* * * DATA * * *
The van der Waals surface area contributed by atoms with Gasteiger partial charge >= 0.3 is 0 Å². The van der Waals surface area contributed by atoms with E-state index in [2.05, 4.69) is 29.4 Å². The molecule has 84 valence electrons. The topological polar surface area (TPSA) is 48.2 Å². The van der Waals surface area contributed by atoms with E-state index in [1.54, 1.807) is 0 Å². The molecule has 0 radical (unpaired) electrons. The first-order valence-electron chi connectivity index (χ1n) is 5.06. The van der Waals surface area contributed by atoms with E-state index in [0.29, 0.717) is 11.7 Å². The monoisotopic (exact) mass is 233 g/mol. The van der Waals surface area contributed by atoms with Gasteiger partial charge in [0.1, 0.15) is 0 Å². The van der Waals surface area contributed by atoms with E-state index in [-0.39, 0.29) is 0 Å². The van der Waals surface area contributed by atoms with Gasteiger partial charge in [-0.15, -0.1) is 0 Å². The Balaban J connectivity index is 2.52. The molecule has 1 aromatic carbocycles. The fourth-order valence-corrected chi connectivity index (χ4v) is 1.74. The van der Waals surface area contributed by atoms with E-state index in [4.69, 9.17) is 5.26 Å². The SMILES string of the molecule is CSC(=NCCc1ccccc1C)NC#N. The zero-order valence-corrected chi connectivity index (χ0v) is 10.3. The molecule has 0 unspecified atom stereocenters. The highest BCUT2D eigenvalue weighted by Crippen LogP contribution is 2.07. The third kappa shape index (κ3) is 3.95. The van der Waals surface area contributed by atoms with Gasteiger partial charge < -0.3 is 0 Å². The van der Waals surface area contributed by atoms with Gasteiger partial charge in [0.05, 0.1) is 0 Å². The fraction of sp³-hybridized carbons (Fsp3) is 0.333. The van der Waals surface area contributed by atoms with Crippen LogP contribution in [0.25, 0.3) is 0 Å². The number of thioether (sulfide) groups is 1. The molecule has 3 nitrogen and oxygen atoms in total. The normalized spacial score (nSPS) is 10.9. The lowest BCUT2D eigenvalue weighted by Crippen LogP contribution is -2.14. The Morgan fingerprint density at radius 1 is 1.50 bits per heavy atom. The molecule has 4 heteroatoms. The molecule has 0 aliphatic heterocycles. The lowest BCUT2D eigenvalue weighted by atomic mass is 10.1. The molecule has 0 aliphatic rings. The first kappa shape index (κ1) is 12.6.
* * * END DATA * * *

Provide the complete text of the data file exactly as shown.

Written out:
The van der Waals surface area contributed by atoms with Gasteiger partial charge >= 0.3 is 0 Å². The van der Waals surface area contributed by atoms with E-state index in [2.05, 4.69) is 29.4 Å². The molecule has 84 valence electrons. The topological polar surface area (TPSA) is 48.2 Å². The van der Waals surface area contributed by atoms with E-state index in [1.54, 1.807) is 0 Å². The molecule has 0 radical (unpaired) electrons. The first-order valence-electron chi connectivity index (χ1n) is 5.06. The van der Waals surface area contributed by atoms with E-state index in [0.29, 0.717) is 11.7 Å². The monoisotopic (exact) mass is 233 g/mol. The van der Waals surface area contributed by atoms with Gasteiger partial charge in [0.1, 0.15) is 0 Å². The van der Waals surface area contributed by atoms with E-state index in [-0.39, 0.29) is 0 Å². The van der Waals surface area contributed by atoms with Gasteiger partial charge in [-0.15, -0.1) is 0 Å². The Balaban J connectivity index is 2.52. The molecule has 1 aromatic carbocycles. The fourth-order valence-corrected chi connectivity index (χ4v) is 1.74. The van der Waals surface area contributed by atoms with E-state index in [4.69, 9.17) is 5.26 Å². The SMILES string of the molecule is CSC(=NCCc1ccccc1C)NC#N. The zero-order valence-corrected chi connectivity index (χ0v) is 10.3. The molecule has 0 unspecified atom stereocenters. The highest BCUT2D eigenvalue weighted by Crippen LogP contribution is 2.07. The third kappa shape index (κ3) is 3.95. The van der Waals surface area contributed by atoms with Gasteiger partial charge < -0.3 is 0 Å². The van der Waals surface area contributed by atoms with Gasteiger partial charge in [0.05, 0.1) is 0 Å². The fraction of sp³-hybridized carbons (Fsp3) is 0.333. The van der Waals surface area contributed by atoms with Crippen LogP contribution in [0.25, 0.3) is 0 Å². The number of thioether (sulfide) groups is 1. The molecule has 3 nitrogen and oxygen atoms in total. The normalized spacial score (nSPS) is 10.9. The lowest BCUT2D eigenvalue weighted by Crippen LogP contribution is -2.14. The Morgan fingerprint density at radius 1 is 1.50 bits per heavy atom. The molecule has 4 heteroatoms. The molecule has 0 aliphatic heterocycles. The lowest BCUT2D eigenvalue weighted by atomic mass is 10.1. The molecule has 0 aliphatic rings. The first kappa shape index (κ1) is 12.6.